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Data Center Metering and Resource Guide

Data centers constitute a large and growing sector of energy use. By one estimate, they consume about 2 percent of U.S. electricity, and the sector is increasing energy use by about 1 percent each year (Shehabi et al 2016). Inefficiencies in the power and cooling systems of the data center infrastructure often give data center owners and operators significant opportunities for energy-efficiency measures. Taking advantage of such opportunities typically is very cost-effective, reducing the operating costs, and can also improve data center reliability. Managing and assessing energy performance requires the use of established data center energy performance metrics, and metering is needed to provide the data for such metrics.

Tracking and managing data can inform decision makers in the following ways:

  1. It helps organizations identify abnormally low- or high-energy usage and potential causes, supporting such practices as peak-shaving. It also facilitates capacity planning around space and power utilization and helps with carbon accounting and greenhouse gas (GHG) reporting.
  2. It helps organizations track and manage energy costs, verify energy bills, and prioritize, validate, and reduce energy costs through improved energy efficiency and energy management.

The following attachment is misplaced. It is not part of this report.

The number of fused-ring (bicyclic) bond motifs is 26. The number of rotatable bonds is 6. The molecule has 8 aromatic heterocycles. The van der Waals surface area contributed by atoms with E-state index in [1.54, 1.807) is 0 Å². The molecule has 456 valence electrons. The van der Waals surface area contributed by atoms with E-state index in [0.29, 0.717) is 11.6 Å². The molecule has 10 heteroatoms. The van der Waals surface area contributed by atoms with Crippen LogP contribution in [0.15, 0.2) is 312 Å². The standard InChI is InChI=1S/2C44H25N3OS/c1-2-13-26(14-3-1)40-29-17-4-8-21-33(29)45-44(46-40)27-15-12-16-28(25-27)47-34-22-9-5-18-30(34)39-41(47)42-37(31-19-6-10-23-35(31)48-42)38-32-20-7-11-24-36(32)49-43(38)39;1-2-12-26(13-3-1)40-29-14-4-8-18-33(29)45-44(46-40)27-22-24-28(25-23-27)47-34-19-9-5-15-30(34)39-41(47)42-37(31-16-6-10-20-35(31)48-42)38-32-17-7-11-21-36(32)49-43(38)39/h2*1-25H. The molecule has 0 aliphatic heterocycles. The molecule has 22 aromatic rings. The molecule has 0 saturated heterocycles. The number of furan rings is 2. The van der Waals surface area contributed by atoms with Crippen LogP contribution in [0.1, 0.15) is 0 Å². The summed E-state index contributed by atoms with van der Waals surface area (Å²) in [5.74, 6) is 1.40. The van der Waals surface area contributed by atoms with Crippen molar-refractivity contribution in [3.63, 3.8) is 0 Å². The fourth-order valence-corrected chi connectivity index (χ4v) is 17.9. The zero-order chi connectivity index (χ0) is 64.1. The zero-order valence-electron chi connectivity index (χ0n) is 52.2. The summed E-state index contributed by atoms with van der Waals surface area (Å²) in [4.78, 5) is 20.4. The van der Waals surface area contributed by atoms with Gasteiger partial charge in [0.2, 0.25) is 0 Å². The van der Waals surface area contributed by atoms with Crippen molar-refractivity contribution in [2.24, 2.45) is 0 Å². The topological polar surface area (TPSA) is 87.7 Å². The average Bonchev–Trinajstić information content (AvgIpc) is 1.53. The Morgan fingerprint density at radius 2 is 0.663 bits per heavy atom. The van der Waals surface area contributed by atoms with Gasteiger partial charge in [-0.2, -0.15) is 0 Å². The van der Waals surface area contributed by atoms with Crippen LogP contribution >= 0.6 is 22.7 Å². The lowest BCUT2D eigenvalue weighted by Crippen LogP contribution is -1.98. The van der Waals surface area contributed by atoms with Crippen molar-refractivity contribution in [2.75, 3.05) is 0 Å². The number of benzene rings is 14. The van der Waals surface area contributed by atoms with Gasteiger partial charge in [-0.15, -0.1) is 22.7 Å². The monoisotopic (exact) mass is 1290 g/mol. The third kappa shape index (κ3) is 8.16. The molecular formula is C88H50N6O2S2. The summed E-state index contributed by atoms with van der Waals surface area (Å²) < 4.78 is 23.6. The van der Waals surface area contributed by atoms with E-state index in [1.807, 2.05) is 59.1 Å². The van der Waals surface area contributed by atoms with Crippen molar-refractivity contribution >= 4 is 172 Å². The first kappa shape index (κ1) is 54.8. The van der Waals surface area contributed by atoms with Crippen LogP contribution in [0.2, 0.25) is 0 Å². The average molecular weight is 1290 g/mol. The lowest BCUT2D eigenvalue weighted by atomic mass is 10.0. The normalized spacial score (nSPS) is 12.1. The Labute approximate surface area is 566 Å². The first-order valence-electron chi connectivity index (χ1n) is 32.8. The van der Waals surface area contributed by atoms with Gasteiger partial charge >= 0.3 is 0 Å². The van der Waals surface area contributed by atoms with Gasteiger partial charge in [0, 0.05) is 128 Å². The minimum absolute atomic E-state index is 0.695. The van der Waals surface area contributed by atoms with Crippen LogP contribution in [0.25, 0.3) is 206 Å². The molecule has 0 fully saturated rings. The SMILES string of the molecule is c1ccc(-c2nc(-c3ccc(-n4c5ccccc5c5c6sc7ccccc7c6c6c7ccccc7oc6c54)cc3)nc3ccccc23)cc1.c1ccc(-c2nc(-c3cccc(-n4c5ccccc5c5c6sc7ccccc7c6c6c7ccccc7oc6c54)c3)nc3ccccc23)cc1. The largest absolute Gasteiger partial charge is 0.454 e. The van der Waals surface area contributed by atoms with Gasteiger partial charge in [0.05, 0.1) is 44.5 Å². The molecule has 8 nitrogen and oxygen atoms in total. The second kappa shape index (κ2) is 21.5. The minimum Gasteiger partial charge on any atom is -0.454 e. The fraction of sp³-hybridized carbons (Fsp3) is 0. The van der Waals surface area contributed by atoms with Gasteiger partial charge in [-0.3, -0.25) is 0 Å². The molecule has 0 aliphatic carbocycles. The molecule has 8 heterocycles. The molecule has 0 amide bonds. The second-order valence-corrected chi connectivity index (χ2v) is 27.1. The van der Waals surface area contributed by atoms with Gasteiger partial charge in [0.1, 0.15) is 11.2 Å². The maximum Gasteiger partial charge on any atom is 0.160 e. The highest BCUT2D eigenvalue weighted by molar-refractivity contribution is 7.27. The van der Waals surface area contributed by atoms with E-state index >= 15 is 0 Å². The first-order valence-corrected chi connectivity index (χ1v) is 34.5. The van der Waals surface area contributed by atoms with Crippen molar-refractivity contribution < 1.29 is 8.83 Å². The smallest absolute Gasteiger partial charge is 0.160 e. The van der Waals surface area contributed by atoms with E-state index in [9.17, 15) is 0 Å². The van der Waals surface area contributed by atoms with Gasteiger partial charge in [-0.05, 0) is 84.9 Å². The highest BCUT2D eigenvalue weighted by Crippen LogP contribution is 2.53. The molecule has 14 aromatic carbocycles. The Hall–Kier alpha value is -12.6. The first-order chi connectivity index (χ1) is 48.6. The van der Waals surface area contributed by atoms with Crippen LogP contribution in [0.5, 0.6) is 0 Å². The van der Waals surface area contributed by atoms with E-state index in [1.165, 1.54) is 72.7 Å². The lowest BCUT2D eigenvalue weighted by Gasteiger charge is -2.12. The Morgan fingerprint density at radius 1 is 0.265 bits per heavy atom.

3. It allows organizations to quantitatively assess data center performance and to benchmark it across a level playing field. Benchmarking evaluates the organization's position relative to the rest of the market (cross-sectional benchmarking) or over time in one data center (longitudinal benchmarking). This enables engagement with senior management and other stakeholders to participate in continuous improvement of the organization's energy performance. 
  4. It helps organizations develop and validate energy-efficiency strategies and identify opportunities to improve energy efficiency by lowering energy and operational costs. These strategies include identifying large energy users and establishing performance metrics (cooling plant kilowatts/ton, airhandling watts/cubic foot per minute, etc.) for monitoring and tracking.
  5. Energy performance metrics can also be used to commission and detect faults in physical systems and diagnose their causes.

This guide intends to help data center owners and operators implement a metering system that allows their organizations to gather the necessary data for effective decision-making and energy-efficiency improvements.

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